Contributor
Contributor

The device is not mounted on the host. There is only 1 x 73GB NTFS partition on it.

In the guest VM (Windows), the device name will be 😧 if I can see it. In Linux, the device name is /dev/sdb

I prefer to go with a fully supported approach. That disk contains business data and I cannot take a chance to loose on day of data if something goes wrong,

I'm now looking to use Paragon NTFS for Linux. Based on the documentation, I can mount the disk as an NTFS partition on Linux and then share it with the Win XP VM. Of course, I didn't test it yet.

Thanks.

Michel

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ritterwolf
Enthusiast
Enthusiast

A safer solution if you can do it:

Image the source disk

Create a new virtual disk for the destination machine.

Load the image onto the destination disk.

This is probably the safest wqay there is to do it. Bit of a time sink, but it will get the job done with minimal risk to the data.

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devzero
Expert
Expert

>I'm now looking to use Paragon NTFS for Linux.

don`t !

i recommend using ntfs-3g instead !

jimbo45
Enthusiast
Enthusiast

I'm running SLED 10 also as HOST.

SAMBA is NOT dangerous --it's been around a long long time, stable and used world wide in literally 100,000's or even millions of installations world wide. It's also reasonably secure (certainly more secure than the average Windows workstation).

The EASY way to do it is

1) Install FUSE 2.6.3 with ntfs-3g on the Host. This will enable NTFS WRITE. This way you can then use SAMBA to control access to the Windows share from your VM and enable it for WRITE (also on your VM).

2) install SAMBA on your SLED 10 machine

3) enable the disk (or directory) as a SAMBA share --plenty of documentation on how to do that.

4) ensure the Windows User on the VM has a SAMBA account on the SLED 10 machine --do this with smbpasswd -a user and enter password when prompted. Change the word user to the samba user you want to set up.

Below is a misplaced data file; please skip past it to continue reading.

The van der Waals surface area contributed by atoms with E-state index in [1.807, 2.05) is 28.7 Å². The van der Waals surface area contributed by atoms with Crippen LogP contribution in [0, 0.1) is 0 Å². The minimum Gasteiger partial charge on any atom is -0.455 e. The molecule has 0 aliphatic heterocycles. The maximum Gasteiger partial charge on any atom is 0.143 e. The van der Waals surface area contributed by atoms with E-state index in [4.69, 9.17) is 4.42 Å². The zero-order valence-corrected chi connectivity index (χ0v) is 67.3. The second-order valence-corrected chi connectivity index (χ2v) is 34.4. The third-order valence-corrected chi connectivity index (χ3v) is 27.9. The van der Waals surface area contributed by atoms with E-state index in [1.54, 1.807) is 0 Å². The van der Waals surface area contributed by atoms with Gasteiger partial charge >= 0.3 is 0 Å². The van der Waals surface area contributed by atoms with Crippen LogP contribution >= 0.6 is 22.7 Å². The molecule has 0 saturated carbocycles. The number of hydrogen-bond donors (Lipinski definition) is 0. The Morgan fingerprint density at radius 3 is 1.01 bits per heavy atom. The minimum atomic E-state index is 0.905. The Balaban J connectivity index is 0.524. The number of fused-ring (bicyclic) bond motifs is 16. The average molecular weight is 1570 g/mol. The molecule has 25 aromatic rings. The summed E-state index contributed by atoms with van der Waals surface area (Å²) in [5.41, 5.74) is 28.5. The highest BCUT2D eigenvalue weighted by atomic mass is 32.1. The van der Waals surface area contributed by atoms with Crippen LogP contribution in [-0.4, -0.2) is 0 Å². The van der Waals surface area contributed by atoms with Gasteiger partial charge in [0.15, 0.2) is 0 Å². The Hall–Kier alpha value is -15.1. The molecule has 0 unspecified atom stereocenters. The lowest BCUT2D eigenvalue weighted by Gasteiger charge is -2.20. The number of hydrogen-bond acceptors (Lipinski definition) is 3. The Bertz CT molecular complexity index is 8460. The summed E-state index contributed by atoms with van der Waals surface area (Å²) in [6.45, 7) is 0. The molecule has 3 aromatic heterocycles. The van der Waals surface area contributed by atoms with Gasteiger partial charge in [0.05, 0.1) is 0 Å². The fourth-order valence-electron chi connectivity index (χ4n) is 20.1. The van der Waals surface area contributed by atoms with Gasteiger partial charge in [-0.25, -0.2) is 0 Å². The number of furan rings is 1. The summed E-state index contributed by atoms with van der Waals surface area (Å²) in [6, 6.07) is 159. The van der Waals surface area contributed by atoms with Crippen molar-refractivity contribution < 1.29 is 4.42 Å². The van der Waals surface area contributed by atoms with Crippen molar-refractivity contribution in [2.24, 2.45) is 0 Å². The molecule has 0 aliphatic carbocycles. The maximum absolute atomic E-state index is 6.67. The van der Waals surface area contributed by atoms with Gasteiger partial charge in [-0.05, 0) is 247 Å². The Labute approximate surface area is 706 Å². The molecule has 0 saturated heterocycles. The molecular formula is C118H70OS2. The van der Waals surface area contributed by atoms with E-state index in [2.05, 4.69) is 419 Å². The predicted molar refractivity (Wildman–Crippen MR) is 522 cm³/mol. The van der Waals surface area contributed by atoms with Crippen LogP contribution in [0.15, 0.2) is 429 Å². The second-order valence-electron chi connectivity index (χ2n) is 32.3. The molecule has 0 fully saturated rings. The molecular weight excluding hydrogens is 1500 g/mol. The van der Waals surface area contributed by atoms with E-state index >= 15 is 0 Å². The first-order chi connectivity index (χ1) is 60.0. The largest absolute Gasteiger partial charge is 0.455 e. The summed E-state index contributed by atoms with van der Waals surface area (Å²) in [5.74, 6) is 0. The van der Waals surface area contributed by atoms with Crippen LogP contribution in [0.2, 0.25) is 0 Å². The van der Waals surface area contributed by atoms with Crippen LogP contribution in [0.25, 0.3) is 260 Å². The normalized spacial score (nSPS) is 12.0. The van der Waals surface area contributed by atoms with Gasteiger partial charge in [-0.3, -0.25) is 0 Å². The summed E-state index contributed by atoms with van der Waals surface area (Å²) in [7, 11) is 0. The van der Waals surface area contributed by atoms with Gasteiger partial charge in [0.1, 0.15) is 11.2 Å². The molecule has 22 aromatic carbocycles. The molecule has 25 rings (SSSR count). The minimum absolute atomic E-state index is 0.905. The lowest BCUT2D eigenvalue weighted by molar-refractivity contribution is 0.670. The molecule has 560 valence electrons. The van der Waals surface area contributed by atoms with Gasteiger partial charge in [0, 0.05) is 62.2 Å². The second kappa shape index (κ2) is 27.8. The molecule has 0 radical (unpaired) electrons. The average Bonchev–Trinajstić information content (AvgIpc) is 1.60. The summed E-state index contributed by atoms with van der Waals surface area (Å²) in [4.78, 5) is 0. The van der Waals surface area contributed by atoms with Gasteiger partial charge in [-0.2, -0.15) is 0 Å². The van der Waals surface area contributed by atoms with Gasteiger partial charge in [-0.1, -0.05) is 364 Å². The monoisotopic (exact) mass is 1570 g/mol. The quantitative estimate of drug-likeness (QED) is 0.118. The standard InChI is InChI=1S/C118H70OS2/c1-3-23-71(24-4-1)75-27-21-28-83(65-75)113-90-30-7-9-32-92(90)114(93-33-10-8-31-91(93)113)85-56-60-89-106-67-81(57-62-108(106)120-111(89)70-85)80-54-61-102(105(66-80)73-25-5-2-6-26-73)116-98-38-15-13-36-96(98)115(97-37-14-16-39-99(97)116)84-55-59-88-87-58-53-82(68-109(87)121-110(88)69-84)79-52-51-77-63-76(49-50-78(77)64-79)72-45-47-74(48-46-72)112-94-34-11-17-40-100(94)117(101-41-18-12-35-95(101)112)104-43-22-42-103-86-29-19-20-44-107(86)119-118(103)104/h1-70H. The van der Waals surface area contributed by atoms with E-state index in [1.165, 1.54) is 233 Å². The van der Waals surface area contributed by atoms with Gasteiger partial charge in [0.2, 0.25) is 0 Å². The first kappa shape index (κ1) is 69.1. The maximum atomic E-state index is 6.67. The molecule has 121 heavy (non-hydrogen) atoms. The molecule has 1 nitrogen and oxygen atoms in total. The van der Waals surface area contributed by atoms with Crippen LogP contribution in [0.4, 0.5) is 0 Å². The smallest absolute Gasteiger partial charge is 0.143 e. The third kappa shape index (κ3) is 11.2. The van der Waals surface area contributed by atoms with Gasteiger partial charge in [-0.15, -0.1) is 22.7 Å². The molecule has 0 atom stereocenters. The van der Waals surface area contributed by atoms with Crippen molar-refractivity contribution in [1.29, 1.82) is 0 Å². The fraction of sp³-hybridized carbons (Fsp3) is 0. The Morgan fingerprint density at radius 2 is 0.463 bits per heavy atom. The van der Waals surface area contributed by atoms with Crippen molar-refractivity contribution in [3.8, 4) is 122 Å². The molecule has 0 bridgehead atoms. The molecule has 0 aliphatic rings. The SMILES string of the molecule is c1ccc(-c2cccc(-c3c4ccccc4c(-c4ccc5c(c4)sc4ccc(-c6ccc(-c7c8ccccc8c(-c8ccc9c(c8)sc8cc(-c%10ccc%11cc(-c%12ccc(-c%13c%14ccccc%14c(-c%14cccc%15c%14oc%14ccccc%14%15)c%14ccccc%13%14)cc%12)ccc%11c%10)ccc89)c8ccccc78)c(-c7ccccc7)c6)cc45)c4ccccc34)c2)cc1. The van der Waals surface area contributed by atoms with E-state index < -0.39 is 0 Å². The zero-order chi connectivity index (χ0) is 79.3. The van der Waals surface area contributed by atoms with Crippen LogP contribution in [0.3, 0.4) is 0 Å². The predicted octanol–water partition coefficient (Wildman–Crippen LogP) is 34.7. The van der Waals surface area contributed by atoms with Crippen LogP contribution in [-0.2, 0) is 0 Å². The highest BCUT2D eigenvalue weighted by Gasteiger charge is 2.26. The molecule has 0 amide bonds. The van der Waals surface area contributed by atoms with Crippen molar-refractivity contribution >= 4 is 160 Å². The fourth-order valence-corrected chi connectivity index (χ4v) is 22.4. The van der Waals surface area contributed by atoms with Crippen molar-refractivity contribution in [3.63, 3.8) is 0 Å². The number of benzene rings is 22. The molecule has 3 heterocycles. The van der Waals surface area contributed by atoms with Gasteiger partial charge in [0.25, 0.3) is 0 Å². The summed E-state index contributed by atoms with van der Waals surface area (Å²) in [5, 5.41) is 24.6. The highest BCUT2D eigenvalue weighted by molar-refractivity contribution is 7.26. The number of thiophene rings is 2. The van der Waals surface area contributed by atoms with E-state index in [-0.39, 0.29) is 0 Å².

5) ensure the windows drive is mounted on the host

mount -t ntfs-3g /dev/xxx /windows/G (replace xxx with your device and choose any mount point you like --should be the same as you defined in the SAMBA share.

6) ensure the samba service is started (smb / nmb)

7) now in Windows network places you should see your SAMBA share. Mount it as a network drive and you are good to go.

I'm actually using 3 X 400GB USB disks like this --never a problem with both READ and WRITE.

Forget the paragon NTFS stuff. FUSE / ntfs-3g combo is stable and reliable and I've never lost data (which I have using Paragon backup / restore).

A relatively easy way of setting up samba shares in KDE is to use a little documented feature in KDE

Via the RUN command enter kcmshell 'fileshare'

Click the administrator button

Now set up your shares -- really simple way --why this feature is "relatively" undocumented" I don't know --but it makes a doddle of the whole process.

Also use SWAT for the other options. Enable SWAT and then point a browser at localhost:901 enter root's password and you've got a nice graphical GUI for setting up SAMBA.

Of course in any case whatever system you use ALWAYS BACKUP DATA - especially critical data. Backing up your OS is also a good idea whether a VM or Real.

Cheers

-J

View solution in original post